President Trump’s order to withdraw essentially all U.S. forces from northern Syria came after the commander in chief privately agitated for days to bring troops home, according to administration officials – even while the Pentagon was making public assurances that the United States was not abandoning its Kurdish allies in the region.
The officials, granted anonymity to describe internal deliberations, described Trump as “doubling down” and “undeterred,” despite vociferous pushback from congressional Republicans who have been loath to challenge the president apart from a few issues, such as national security.
Behind the scenes, Trump has tried to convince advisers and lawmakers that the United States is not to blame for Turkey’s military offensive…
In short, we fight nowhere now, and Turkey was going to do this anyway, so the initial reports of atrocities’ here and there and the coming ethnic cleansing with a bit of genocide have nothing to do with us. We couldn’t stop Erdogan. No one could. How would we? We have no power in this world.
But of course Trump had to check for approval on that:
Trump has closely watched that kind of public criticism in recent days – complaining frequently about comments from Sen. Lindsey O. Graham (R-S.C.) in particular – but has been encouraged to stay the course by other allies who support a withdrawal, such as Sen. Rand Paul (R-Ky.) and Fox News Channel host Tucker Carlson, according to administration officials.
The president, one senior administration official said, was particularly heartened by a segment from another Fox News host, Lou Dobbs, defending him last week.
Fox News, however, is not the larger Republican world:
Some Republican donors and officials worried that Trump’s decision would trap them in an untenable situation and have deleterious effects around the world. Furthermore, the significant intraparty rift is coming at a time when Trump particularly needs Republican support as he faces the threat of impeachment.
“Republican senators are going to increasingly resemble a herd of ostriches with their heads in the sand,” said Dan Eberhart, a prominent Republican donor. “They don’t want to break with Trump while simultaneously wanting to disagree with his policy on allowing Turkey to get away with exterminating the Kurds inside Syria.”
Still, Trump has resisted the repeated urging from some of his closest allies to intervene in the situation and has become more convinced that bringing troops home is both the right decision and a key political promise to fulfill ahead of the 2020 election.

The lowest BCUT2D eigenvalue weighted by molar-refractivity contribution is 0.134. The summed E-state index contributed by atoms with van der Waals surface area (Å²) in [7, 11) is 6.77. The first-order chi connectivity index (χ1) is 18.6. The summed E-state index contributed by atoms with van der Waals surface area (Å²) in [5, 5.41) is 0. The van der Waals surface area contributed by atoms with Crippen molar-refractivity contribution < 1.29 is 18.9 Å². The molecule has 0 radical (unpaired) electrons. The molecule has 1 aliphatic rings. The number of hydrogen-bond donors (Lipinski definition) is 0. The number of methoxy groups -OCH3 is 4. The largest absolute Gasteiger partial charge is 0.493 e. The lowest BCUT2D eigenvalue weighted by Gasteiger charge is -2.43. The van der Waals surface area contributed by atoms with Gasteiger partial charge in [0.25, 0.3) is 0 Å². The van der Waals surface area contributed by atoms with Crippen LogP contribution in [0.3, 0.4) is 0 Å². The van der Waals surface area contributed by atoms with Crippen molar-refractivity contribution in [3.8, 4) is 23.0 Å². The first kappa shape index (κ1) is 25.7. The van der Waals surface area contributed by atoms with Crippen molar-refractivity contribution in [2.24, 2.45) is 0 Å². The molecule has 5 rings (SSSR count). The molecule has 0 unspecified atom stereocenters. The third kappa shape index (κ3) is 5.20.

That’s Operation Frequent Wind again, with this rationale:
The usual argument against removing troops, according to former senior administration officials, would be that doing so would cause widespread deaths and chaos and Trump would be blamed for it.
“Normally, convincing him he would be blamed for death and chaos could keep it from happening at least at that moment,” one former senior administration official said.
But current administration officials say many moderating officials like John Kelly are gone, and longtime friends say the move is consistent with Trump’s worldview – and that he has long wanted to do this.
And thus he got this:
In urgent meetings and telephone conferences, top national security officials studied often-conflicting accounts of what was happening on the ground. In public appearances, Cabinet secretaries denied that the United States had “abandoned” its Syrian Kurdish allies to invading Turkish forces and threatened severe sanctions against Ankara.
“This is total chaos,” a senior administration official said at midday, speaking on the condition of anonymity about the confusing situation in Syria.
It seems that the Turks, our NATO allies, given Trump’s permission to go after the Kurds and wipe them out, might fire on our troops too:
Although “the Turks gave guarantees to us” that U.S. forces would not be harmed, the official said, Syrian militias allied with them “are running up and down roads, ambushing and attacking vehicles,” putting American forces – as well as civilians -in danger even as they withdraw.
At the same time, the official said, the Islamic State is active in the area, and there are reports that Russian and Syrian forces are moving in as well. “We obviously could not continue,” said the official, who called the situation “a total shit-storm.”
Turkey seems to think Trump gave them full permission to fire on our troops and wipe them out too, and that doesn’t sit well with some:
In Congress, criticism of both Turkey and Trump was vocal and bipartisan.
“The weakness and incompetence that this president has shown when it comes to national security is stunning,” Sen. Jack Reed (R.I.), the ranking Democrat on the Armed Services Committee, said in a statement. Accusing Trump of “bending to autocrats,” Reed said that “instead of telling Erdogan to stand down, President Trump is in full retreat. It’s shameful.”
Trump has played down concerns about the crisis for days, saying Turkey will be responsible for any Islamic State fighters who might break free in the chaos.